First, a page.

Rutgers University Law Review
In this article, to work towards decreasing bias in plea bargaining, I propose a structural fix and an individual fix to these core problems. The structural fix is that prosecutors' offices should adopt policies for blind assessment of cases when the first plea offer is made. All indicia of race or ethnicity (including names and neighborhoods) should be removed when prosecutors review a case and make the initial plea offer. This would help prosecutors focus on the facts and their evidence when making a plea offer and prevent bias in decision making. However, it is not realistic to expect that prosecutors, even in offices that adopt blind charging and plea bargaining policies, would remain blind to who the individual defendant is in all cases. Therefore, the individual fix is to train prosecutors on empathy. Prosecutors' offices should expand and improve training and programs on empathy to change how prosecutors view defendants. People tend to have empathy for, and in the criminal context give the benefit of the doubt to, those who are "more like them" - including being the same race and socio-economic group. Empathy for others is a skill that can be taught, like trial skills, negotiation, or writing. Prosecutors' offices need to include empathy skills as an integral part of their overall training. Improved empathy skills would help prosecutors to stop looking at defendants as simply "criminals" - a label that is often racially-based. Instead, more prosecutors could learn to see defendants, in the words of Bryan Stevenson, as "more than the worst thing" they have ever done.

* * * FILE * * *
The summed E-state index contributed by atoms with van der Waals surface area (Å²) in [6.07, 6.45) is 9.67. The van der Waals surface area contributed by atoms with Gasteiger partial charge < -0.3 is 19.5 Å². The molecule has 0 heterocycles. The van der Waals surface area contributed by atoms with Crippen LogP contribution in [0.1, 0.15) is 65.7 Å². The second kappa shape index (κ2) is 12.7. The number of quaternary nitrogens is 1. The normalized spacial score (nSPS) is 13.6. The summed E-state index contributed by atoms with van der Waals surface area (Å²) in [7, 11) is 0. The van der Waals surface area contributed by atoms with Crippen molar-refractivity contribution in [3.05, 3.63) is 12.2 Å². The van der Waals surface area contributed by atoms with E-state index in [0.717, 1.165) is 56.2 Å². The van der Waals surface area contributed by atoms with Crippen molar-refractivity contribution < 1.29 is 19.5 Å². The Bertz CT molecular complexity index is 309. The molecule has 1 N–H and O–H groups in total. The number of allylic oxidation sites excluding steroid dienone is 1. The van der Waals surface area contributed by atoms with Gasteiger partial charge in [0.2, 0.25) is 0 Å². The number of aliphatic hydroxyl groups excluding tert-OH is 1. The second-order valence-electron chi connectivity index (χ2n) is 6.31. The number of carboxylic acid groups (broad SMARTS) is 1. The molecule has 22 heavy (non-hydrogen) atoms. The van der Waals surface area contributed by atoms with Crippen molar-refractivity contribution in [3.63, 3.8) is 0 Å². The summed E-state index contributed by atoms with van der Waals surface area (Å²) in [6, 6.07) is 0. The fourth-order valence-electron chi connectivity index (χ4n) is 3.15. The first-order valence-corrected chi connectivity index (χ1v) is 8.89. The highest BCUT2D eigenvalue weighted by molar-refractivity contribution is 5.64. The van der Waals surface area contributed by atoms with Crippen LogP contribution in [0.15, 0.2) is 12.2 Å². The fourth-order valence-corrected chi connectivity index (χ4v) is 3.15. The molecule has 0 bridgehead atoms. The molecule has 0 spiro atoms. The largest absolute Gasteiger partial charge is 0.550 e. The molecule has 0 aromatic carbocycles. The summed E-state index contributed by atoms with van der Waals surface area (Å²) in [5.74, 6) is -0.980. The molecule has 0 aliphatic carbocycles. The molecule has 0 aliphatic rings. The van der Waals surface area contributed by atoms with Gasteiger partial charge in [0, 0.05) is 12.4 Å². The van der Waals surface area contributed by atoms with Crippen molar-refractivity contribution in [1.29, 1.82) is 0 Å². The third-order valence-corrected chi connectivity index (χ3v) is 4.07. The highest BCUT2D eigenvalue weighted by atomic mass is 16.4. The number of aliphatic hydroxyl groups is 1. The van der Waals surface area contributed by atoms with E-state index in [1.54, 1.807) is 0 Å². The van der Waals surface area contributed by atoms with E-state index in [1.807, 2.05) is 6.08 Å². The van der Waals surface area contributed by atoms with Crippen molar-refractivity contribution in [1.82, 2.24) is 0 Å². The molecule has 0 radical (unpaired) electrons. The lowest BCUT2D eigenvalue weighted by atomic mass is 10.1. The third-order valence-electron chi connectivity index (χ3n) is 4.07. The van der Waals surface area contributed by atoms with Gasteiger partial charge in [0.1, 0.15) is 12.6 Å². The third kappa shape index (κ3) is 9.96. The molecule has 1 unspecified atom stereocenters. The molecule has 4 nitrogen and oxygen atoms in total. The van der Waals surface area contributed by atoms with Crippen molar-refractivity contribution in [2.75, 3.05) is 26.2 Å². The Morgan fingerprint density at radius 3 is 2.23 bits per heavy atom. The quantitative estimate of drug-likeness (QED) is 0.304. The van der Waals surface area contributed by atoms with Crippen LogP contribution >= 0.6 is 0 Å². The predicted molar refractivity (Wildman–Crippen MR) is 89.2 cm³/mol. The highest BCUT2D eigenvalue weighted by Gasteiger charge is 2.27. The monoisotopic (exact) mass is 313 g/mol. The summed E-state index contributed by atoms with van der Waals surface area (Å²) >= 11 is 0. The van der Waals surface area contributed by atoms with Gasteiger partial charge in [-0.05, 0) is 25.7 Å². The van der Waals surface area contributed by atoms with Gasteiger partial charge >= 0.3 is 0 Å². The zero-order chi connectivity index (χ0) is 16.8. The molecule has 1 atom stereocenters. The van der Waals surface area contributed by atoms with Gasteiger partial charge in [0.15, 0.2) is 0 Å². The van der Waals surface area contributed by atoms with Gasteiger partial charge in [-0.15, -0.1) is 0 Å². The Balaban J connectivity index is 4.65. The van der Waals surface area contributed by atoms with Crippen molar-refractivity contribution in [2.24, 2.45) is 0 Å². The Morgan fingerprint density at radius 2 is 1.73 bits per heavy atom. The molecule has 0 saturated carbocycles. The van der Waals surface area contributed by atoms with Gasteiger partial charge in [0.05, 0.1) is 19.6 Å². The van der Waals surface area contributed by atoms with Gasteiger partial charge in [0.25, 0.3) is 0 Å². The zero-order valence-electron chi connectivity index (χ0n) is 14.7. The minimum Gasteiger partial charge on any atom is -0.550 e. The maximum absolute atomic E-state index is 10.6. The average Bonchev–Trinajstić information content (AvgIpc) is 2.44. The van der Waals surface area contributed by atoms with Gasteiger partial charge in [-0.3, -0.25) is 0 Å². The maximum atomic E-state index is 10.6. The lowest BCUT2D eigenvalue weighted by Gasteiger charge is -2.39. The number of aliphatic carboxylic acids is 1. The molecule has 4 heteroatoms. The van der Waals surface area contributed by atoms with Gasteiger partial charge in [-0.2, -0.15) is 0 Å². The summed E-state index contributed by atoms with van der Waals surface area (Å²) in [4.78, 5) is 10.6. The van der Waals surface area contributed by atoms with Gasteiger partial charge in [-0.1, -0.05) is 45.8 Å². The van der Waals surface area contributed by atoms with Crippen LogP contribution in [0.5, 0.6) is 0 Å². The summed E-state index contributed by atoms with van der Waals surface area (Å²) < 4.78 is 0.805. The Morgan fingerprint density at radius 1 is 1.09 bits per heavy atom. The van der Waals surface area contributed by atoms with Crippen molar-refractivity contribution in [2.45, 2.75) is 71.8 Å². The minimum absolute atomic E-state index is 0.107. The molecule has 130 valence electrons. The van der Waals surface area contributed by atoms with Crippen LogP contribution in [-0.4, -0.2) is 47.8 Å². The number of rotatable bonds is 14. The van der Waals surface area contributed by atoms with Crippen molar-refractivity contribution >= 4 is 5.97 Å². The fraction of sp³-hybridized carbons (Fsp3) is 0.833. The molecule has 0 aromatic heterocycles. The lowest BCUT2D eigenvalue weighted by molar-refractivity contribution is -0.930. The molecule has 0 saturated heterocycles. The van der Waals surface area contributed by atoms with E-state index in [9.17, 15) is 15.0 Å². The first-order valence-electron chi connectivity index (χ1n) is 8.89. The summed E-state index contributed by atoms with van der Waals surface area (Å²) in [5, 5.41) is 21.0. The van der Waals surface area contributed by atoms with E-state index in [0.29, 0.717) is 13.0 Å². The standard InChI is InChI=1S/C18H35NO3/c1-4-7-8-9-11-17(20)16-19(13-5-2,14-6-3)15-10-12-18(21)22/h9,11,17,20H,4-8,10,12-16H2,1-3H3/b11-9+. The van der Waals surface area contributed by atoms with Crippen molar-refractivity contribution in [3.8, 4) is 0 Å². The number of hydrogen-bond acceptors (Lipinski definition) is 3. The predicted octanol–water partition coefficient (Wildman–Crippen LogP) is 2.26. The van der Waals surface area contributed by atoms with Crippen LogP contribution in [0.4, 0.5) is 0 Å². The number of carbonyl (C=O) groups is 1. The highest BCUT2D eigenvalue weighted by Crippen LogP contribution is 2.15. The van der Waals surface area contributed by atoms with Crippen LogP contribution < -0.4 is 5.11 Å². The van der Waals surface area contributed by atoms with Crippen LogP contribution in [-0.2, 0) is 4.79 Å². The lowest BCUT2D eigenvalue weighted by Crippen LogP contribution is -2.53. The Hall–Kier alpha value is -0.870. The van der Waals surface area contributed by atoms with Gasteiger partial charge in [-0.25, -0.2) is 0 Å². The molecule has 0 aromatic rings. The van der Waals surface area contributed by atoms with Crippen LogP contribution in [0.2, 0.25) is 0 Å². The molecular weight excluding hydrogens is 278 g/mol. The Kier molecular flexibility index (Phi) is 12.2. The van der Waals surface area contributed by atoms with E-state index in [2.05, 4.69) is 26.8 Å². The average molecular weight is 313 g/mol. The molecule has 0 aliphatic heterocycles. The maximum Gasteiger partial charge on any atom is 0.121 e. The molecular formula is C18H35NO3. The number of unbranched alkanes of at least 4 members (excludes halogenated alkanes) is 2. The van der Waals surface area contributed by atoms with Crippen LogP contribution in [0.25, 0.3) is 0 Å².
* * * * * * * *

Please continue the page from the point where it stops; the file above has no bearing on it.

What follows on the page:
Rutgers Law School
Bargaining Without Bias,
Rutgers U.L. Rev.
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